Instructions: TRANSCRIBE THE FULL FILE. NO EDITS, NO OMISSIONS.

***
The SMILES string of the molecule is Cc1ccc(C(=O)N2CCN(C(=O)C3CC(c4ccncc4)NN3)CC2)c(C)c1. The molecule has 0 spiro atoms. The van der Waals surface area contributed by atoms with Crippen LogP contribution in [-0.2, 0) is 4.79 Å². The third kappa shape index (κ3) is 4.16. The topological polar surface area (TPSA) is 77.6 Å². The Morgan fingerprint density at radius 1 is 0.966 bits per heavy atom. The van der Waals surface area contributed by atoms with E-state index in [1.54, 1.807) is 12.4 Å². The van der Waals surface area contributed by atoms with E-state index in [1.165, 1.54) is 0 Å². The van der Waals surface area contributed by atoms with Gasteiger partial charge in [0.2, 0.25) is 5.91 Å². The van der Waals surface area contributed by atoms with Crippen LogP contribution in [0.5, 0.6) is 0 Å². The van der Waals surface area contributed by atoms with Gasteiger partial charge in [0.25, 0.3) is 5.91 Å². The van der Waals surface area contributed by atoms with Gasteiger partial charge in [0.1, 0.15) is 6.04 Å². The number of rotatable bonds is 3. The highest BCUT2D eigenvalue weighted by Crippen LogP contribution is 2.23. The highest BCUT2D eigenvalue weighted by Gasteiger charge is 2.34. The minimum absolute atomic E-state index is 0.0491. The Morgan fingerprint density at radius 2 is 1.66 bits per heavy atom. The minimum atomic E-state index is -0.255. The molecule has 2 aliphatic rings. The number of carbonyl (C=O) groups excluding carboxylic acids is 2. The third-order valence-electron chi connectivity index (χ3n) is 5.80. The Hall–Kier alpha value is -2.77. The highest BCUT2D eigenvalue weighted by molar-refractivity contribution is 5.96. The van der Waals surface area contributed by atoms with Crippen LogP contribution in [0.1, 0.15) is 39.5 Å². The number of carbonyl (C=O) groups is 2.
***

The SMILES string of the molecule is Cc1ccc(C(=O)N2CCN(C(=O)C3CC(c4ccncc4)NN3)CC2)c(C)c1. The molecule has 0 spiro atoms. The van der Waals surface area contributed by atoms with Crippen LogP contribution in [-0.2, 0) is 4.79 Å². The third kappa shape index (κ3) is 4.16. The topological polar surface area (TPSA) is 77.6 Å². The Morgan fingerprint density at radius 1 is 0.966 bits per heavy atom. The van der Waals surface area contributed by atoms with E-state index in [1.54, 1.807) is 12.4 Å². The van der Waals surface area contributed by atoms with E-state index in [1.165, 1.54) is 0 Å². The van der Waals surface area contributed by atoms with Gasteiger partial charge in [0.2, 0.25) is 5.91 Å². The van der Waals surface area contributed by atoms with Crippen LogP contribution in [0.5, 0.6) is 0 Å². The van der Waals surface area contributed by atoms with Gasteiger partial charge in [0.25, 0.3) is 5.91 Å². The van der Waals surface area contributed by atoms with Gasteiger partial charge in [0.1, 0.15) is 6.04 Å². The number of rotatable bonds is 3. The highest BCUT2D eigenvalue weighted by Crippen LogP contribution is 2.23. The highest BCUT2D eigenvalue weighted by Gasteiger charge is 2.34. The minimum absolute atomic E-state index is 0.0491. The Morgan fingerprint density at radius 2 is 1.66 bits per heavy atom. The minimum atomic E-state index is -0.255. The molecule has 2 aliphatic rings. The number of carbonyl (C=O) groups excluding carboxylic acids is 2. The third-order valence-electron chi connectivity index (χ3n) is 5.80. The Hall–Kier alpha value is -2.77. The highest BCUT2D eigenvalue weighted by molar-refractivity contribution is 5.96. The van der Waals surface area contributed by atoms with Crippen LogP contribution in [0.1, 0.15) is 39.5 Å². The number of carbonyl (C=O) groups is 2.